While it wasn’t his best season in Mariner blue, 2022 was still a national coming-out party for Ty France, who earned his first All-Star appearance, despite all his numbers being down from 2021. This was most likely brought on by France’s issues with a left arm injury, received in a game against Oakland on June 23rd, which immediately preceded a so-so June, an atrocious August, and then shaped back into form in time for the playoffs in September and October. Still one has to wonder if we can expect Ty France to take another major step forward this year. So far the first baseman has proved he can hang in the major leagues, but when will he take that step forward from good to great?
While France has shown he can consistently spray the ball all over the field, the deeper statistics show he’s more of an outlier in the Mariners lineup than one might expect. Despite having the fourth best on-base percentage on the team in 2022, France actually had the team’s lowest walk rate, at just 5.9%. France finished even lower than Jake Lamb (8.8%), Jarred Kelenic (8.8%), Justin Upton ( 10.5%), and Luis Torrens (7.2%). For someone who strikes out so little, it’s odd that France struggles to walk, and especially odd on a Mariners team that finished second in the AL in walk percentage. Simply boosting his walk percentage back to where he was in 2020 or 2021 (7.1%) could raise his OBP back to the .350 range rather than .338, where it stalled out this year. But showing more patience at the plate could help France out even more than that.
Getting ahead 1-0 makes France significantly more likely to get on base, slashing a very nice .299/.386/.453 in 1-0 counts last year, compared to a measly .257/.301/.380 in 0-1 counts. In two-strike counts, he only managed to slash .209/.268/.260. France’s 2022 Swing/Take data shows that while he’s going after the pitches he needs to in the heart of the zone, he’s also expanding the zone a little too often, swinging in the “Shadow” zone 61% of the time, vs. the league-average of 54%. And those numbers actually represent an improvement; in 2021, France posted a -26 RV for Shadow zone pitches, but was able to offset that with a +12 RV on “Heart” zone pitches, vs. just +2 in 2022. If France really wants to be the on-base machine in Seattle, and he has to tools to be that guy, he has got to work himself into better counts so he can better damage pitches in the heart of the zone, and maybe accept a few more free passes if he’s not getting the pitches he wants.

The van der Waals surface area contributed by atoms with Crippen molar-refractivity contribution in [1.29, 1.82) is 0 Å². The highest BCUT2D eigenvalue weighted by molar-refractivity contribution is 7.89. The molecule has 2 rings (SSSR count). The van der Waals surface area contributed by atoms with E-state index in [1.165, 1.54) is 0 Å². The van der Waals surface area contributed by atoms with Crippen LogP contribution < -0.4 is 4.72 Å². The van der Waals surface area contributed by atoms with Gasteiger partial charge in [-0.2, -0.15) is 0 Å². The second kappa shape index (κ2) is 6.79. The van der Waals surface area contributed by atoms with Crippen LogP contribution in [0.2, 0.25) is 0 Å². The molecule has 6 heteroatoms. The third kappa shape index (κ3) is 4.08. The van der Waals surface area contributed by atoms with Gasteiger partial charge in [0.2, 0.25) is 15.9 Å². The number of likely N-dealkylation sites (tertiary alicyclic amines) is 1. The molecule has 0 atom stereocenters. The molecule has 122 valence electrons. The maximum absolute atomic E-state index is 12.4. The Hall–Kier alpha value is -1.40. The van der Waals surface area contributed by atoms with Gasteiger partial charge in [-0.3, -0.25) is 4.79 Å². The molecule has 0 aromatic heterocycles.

Funnily enough, this still may be difficult for France, not because he’s got some hidden strikeout weakness (although he’s still susceptible to a good changeup), but because he just hits the ball and puts it in play so often. Despite having the lowest walk rate on the team, France is still in the upper echelons of the league in both Whiff% and K%, finishing above 80% in both.
With a 90.2% zone contact percentage, it’s obvious that France is more than likely going to put it in play. Now, there is nothing inherently wrong with a single—Ichiro famously made a career out of hitting singles—but when you’re a first basemen with a bottom 5 percentile sprint speed, it’s important that the ball be hit with authority. It’s possible some of France’s power outage may have had to do with the flexor strain he suffered in late June when Sheldon Neuse ran through his outstretched arm, as France did see a decrease in his ISO shortly after the incident. Consider, though, the path of his 2022 as a whole:
The injury happened around Game 65 and there is a decrease in France’s ISO shortly thereafter—but it’s nothing compared to his earlier-season slump, or a prolonged slump in late August (around the 100 marker).
The reality is, for as much as he seems like a prototypical power-hitting first baseman, Ty France has not hit the ball very hard over the past two seasons, rarely barreling it up. Since he begin playing in the major leagues, France has never recorded an average exit velocity above 90, and has never had a barrel percentage higher than 8%, roughly league average— and that was in the shortened 2020 season. France’s ability has always been to hit for average, spraying the ball all over the field, with some moderate power mixed in. To a certain extent, lighter-hitting first basemen can and do find places in this league—Todd Helton was just nearly elected into the Hall of Fame (should have been but that’s for another article)—but for someone who is making contact so often and walking so little it would be a massive improvement for both France and the Mariners if he could find the gap in the outfield a little more, get the ball up in the air a little more, maybe send it over the fence more often.
It seems odd to be hoping for a breakout from a player who will be playing in his age-29 season, but because of the constant nicks and bumps France has suffered at the hands of opposing pitchers, it feels like we haven’t seen his best yet. If he can come back fully healthy, maintain that solid contact, walk more, and start hitting for more power, I don’t see any reason why Ty France can’t become the superstar we all know he can be. At 29, France is well within his prime years, that time when players become who they will be for the rest of their careers. I hope for Ty France that evolution brings him beyond above-average and into legendary status.